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NGC 6287 (14,175 of 18,816)


oc gc pln bn dn gx gxcl ast aka lost




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NGC 6287

NGC 6287, C 1702-226, GCl 54, Bennett 88, II 195, h 3666, GC 4269

RA: 17h 05m 9.34s
Dec: −22° 42′ 28.8″

Con: Ophiuchus
Ch: MSA:1395, U2:337, SA:22


(reference key)

Type: globular cluster

Mag: B=11.49, V=10.3

Size: 4.8′
PA: ?

Historical observations

William Herschel (c.1784)

Synonyms: H II-195

Discovered in May 1784 by William Herschel with an 18.7-inch f/13 speculum telescope. He called it "pB, cL, iR, lbM, r."

John Herschel (1847) Cape Observations

Observed by Sir John Herschel at the Cape of Good Hope with an 18-inch f/13 speculum telescope. He recorded it as "globular, irregular round, gpm comp M, 3' diam, barely reslved into stars 16..18th mag."

NGC/IC Dreyer (1888, 1895, 1908)

The NGC description reads: "considerably bright, large, round, first gradually then pretty much compressed to the middle, clearly resolved into stars of 16th magnitude".

Published comments

Hinks, A.R. (1911)

Hinks, A. R. (1911) On the galactic distribution of gaseous nebulae and of star clusters. MNRAS, 71(8), 693-701.

List 6: "NGC numbers of clusters classed as globular, not in Bailey's catalogue"

Bailey, S.I. A catalogue of bright clusters and nebulae. Ann.Harv.Coll.Obs., 60(8), 199.

Melotte, P.J. (1915)

A catalogue of star clusters shown on Franklin-Adams chart plates. Mem.R.A.S., 60(5), 175-186.

Sulentic & Tifft (1973)

The RNGC (Sulentic and Tifft 1973) notes that this is a 11.0 mag globular cluster.

Harris, W.E. (1997)

RA 17 05 09.4 (2000) Dec -22 42 29 Integrated V magnitude 9.35 Central surface brightness, V magnitudes per square arcsecond 18.33 Integrated spectral type F5- Central concentration, c = log(r_total/r_core); a 'c' denotes a core-collapsed cluster 1.60 Core radius in arcmin .26. ["Catalog Of Parameters For Milky Way Globular Clusters", compiled by William E. Harris, McMaster University. (Revised: May 15, 1997; from http://www.physics.mcmaster.ca/Globular.html; Harris, W.E. 1996, AJ, 112, 1487) ]

Alonso-Garcia, J. et al. (2012)

Uncloaking Globular Clusters in the Inner Galaxy. [2012AJ....143...70A]

The significant extinction is a consequence of the cluster's projected position, close to the Ophiuchus dust complex.

Modern observations

Tom Lorenzin

Tom Lorenzin, in the e-version of "1000+ The Amateur Astronomers' Field Guide to Deep Sky Observing", notes: "10.5M; 3' diameter; like nearby N6284 but larger, fainter, unresolved, and less compressed."

Hartung, E.J. (1968)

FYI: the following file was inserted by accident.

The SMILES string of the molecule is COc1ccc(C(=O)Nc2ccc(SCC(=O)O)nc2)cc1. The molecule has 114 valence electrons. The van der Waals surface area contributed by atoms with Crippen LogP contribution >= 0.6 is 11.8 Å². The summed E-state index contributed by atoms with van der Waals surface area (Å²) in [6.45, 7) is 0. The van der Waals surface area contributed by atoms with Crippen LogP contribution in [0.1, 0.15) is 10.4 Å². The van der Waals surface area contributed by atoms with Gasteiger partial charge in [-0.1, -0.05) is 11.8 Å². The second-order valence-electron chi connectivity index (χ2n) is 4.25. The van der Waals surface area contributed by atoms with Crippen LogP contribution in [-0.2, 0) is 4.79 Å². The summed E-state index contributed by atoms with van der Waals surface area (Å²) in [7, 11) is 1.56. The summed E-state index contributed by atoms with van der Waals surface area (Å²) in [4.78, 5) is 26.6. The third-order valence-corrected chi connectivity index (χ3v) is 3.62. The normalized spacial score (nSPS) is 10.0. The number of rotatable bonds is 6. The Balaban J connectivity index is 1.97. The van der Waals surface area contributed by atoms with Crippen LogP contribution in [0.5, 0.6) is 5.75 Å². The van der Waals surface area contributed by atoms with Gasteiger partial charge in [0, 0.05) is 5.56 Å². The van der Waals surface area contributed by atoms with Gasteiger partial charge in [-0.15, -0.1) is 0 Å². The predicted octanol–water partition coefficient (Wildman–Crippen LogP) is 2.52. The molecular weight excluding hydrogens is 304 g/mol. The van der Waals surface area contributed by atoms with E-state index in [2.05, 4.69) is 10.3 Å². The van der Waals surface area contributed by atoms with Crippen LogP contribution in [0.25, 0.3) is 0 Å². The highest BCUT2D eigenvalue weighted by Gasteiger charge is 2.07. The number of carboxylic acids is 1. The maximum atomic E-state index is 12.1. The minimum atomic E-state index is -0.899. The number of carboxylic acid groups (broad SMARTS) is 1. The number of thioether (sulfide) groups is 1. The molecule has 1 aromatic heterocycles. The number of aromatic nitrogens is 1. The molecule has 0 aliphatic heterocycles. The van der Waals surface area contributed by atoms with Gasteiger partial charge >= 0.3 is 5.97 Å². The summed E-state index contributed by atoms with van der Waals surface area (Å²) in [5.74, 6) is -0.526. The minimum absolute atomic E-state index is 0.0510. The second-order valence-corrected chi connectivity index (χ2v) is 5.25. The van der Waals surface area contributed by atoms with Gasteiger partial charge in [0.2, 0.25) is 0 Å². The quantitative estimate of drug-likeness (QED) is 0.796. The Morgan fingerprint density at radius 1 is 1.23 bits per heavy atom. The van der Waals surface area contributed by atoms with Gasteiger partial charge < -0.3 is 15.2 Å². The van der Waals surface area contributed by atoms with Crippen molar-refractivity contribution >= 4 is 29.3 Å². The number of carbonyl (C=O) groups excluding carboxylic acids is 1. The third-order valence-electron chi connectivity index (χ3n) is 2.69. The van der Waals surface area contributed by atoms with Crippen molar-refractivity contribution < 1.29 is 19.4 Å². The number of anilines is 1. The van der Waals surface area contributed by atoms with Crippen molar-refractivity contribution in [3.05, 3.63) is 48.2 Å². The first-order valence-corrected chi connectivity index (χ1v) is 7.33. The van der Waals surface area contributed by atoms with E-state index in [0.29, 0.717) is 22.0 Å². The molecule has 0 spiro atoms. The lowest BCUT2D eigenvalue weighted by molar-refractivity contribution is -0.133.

Hartung notes that "The Milky Way field in which this globular cluster lies is partly veiled by absorbing matter...which blots out most of the background stars. The cluster is about 1.5' across, irregularly round, not bright gand just resolved into very faint stars with a 12-inch. All that a 4-inch telescope shows is a faint round spot in an almost empty field."

Steve Coe

Steve Coe, using a 13" f/5.6, notes: " Pretty bright, pretty large, somewhat elongated 1.5 X 1, ten stars resolved at 220X."

Contemporary observations

Auke Slotegraaf


In a 15.5-inch telescope at 220x, this cluster appears regular in shape, round, diffuse, no distinction between the concentrated nucleus and the outlier. Unlike the many globular clusters in this area, which all lie in pretty rich starfields, NGC 6287 lies near the edge of the dark nebula Barnard 51, and the stars readily visible within half a degree number under half a dozen.

Magda Streicher

1998 April 27

Location: Campsite (South 23 16 East 29 26).

Sky conditions: Very clear semi transparent.

Instrument: Meade 8" (Super plossl 26mm and wide-angle 18mm eyepiece).

Date: 26 to 28 April 1998.

Field of view: 36.2arc minutes.

Very faint, round small glow of light. Even brightness spills over the whole of this globular cluster. Not resolved and embedded in a bare starfield with no sharp edges.

(no date)

12-inch f/10 SCT (EP: 2-inch 32mm SW 95x 42' fov; 2-inch 14mm UW 218x 23' fov)

Very faint, round and small glow of light. Even brightness spills over the whole of this globular cluster. Not resolved, uneven with no sharp edges, embedded in a very bare star-field on the edge of the dark Barnard 51 nebula. Just a few field stars can be seen to the southwest. Discovered by William Herschel in May 1785. (Mag 9.3; size 5.0'; brightest stars = 14.5 mag. )

Tom Bryant

2009 9 13 21:39:21

Observing site: Pinnacles overlook

Telescope: C-11

[17h 5m 12s, -22 42' 0"] A faint, loose, small GC, I managed to resolve about 20 stars.

Richard Ford

2012 August, 19th


Sky Conditions:The fainter parts of the Milky Way are barely visible.Haziness only visible on the horizon.Atmosphere stable with little interference.

Instrument:12-inch Dobsonian.

This globular cluster has the resemblance of a very small snowball at 75*and is seen as a mottled halo of 12th magnitude stars.There is no resolution in this cluster at all and that the stars are neatly arranged in a tight periphery towards the central core of this globular cluster.In overall the nucleus of this cluster is strongly condensed.From the central nucleus of this globular cluster the stars are comparitely brighter than the stars on the far outskirts of this cluster.Chart No.295,NSOG Vol.2

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